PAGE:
Mathematician (date uncertain, between 325 and 250bce). Nothing is known of Euclid's life: the biographical data linking him with
*Ptolemy (1) I
are worthless inferences by late authors (
) who seem to have had no more information about him than we do. His fame rests on the Στοιχεῖα or Elements which goes under his name. It is in thirteen books (bks. 1–4 on plane geometry, 5–6 on proportion theory, 7–9 on the theory of numbers, 10 on irrationals, 11–13 on solid geometry). The work as it stands is the classical textbook of elementary
which remained the standard (in many languages and versions) through the Middle Ages to the 20th cent. Its reception itself is less clear and may have been less significant. It does appear that some version (perhaps an epitome) was sometimes used for elementary mathematical education. The work aims to consolidate the ‘tool-box’ available to practising geometers, undoubtedly widely shared even prior to Euclid's work. How much Euclid owed to previous works of the same kind is impossible to say. The work displays in places a remarkably tight, subtle axiomatic structure, showing an authorial control going far beyond mere compilation. The recension by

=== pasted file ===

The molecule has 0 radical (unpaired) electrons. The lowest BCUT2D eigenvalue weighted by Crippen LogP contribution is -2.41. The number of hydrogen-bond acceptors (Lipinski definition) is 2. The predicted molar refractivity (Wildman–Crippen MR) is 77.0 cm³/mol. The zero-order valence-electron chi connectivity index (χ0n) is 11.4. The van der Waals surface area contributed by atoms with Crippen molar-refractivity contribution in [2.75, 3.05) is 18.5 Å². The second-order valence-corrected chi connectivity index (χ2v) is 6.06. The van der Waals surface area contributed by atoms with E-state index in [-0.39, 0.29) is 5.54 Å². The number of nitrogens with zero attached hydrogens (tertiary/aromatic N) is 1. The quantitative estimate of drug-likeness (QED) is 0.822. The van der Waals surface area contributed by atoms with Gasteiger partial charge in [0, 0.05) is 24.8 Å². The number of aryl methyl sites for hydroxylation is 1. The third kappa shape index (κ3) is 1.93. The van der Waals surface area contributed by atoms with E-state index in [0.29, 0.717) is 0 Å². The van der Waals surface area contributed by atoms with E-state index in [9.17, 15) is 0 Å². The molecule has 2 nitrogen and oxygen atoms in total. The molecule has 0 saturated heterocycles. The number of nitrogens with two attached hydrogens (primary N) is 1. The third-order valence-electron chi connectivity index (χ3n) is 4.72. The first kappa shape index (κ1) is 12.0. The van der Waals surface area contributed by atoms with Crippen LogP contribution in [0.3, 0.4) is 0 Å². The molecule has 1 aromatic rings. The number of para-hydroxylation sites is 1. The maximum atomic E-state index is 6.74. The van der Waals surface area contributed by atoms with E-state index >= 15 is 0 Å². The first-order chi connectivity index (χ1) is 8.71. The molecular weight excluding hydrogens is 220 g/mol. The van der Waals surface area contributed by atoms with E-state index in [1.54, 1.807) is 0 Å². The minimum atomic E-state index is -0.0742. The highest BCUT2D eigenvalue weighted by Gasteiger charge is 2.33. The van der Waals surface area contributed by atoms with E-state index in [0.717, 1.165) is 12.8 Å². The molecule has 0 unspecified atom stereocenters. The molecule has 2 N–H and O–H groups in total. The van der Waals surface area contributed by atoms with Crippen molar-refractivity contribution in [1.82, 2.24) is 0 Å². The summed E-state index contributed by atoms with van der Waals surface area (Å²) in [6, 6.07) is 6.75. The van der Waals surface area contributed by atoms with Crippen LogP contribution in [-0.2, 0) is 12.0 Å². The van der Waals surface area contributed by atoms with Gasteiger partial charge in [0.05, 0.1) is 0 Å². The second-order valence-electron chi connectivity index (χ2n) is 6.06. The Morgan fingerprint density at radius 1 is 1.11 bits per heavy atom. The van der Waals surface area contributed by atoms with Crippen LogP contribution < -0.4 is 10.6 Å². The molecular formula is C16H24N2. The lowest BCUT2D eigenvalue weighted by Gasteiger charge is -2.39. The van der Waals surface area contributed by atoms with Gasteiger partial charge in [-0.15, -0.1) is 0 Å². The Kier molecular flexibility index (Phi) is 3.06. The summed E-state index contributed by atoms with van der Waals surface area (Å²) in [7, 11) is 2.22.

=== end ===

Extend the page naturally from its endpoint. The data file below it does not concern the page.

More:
of Alexandria was the basis of all printed editions before Peyrard's of 1814–18.